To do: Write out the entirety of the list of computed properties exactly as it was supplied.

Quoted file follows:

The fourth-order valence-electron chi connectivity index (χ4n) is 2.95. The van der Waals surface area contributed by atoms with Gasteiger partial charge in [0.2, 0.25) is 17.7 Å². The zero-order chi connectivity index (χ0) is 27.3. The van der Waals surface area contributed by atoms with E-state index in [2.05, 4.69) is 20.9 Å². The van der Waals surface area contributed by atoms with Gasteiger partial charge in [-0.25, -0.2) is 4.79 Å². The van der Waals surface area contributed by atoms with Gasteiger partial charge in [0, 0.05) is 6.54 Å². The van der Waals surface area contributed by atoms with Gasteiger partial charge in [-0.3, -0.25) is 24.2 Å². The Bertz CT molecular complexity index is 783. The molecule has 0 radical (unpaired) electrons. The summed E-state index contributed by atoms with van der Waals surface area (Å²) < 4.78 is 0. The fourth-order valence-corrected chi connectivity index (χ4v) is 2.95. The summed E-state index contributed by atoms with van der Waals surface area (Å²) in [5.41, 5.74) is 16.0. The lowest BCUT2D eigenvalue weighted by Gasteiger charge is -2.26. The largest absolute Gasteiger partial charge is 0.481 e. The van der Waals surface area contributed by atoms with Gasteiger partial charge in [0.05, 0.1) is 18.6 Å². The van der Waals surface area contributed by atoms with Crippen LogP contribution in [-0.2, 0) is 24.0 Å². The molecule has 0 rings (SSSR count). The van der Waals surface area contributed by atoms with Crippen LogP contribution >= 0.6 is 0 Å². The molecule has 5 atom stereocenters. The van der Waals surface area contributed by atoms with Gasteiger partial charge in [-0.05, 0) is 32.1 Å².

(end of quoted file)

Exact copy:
The fourth-order valence-electron chi connectivity index (χ4n) is 2.95. The van der Waals surface area contributed by atoms with Gasteiger partial charge in [0.2, 0.25) is 17.7 Å². The zero-order chi connectivity index (χ0) is 27.3. The van der Waals surface area contributed by atoms with E-state index in [2.05, 4.69) is 20.9 Å². The van der Waals surface area contributed by atoms with Gasteiger partial charge in [-0.25, -0.2) is 4.79 Å². The van der Waals surface area contributed by atoms with Gasteiger partial charge in [0, 0.05) is 6.54 Å². The van der Waals surface area contributed by atoms with Gasteiger partial charge in [-0.3, -0.25) is 24.2 Å². The Bertz CT molecular complexity index is 783. The molecule has 0 radical (unpaired) electrons. The summed E-state index contributed by atoms with van der Waals surface area (Å²) < 4.78 is 0. The fourth-order valence-corrected chi connectivity index (χ4v) is 2.95. The summed E-state index contributed by atoms with van der Waals surface area (Å²) in [5.41, 5.74) is 16.0. The lowest BCUT2D eigenvalue weighted by Gasteiger charge is -2.26. The largest absolute Gasteiger partial charge is 0.481 e. The van der Waals surface area contributed by atoms with Gasteiger partial charge in [0.05, 0.1) is 18.6 Å². The van der Waals surface area contributed by atoms with Crippen LogP contribution in [-0.2, 0) is 24.0 Å². The molecule has 0 rings (SSSR count). The van der Waals surface area contributed by atoms with Crippen LogP contribution >= 0.6 is 0 Å². The molecule has 5 atom stereocenters. The van der Waals surface area contributed by atoms with Gasteiger partial charge in [-0.05, 0) is 32.1 Å².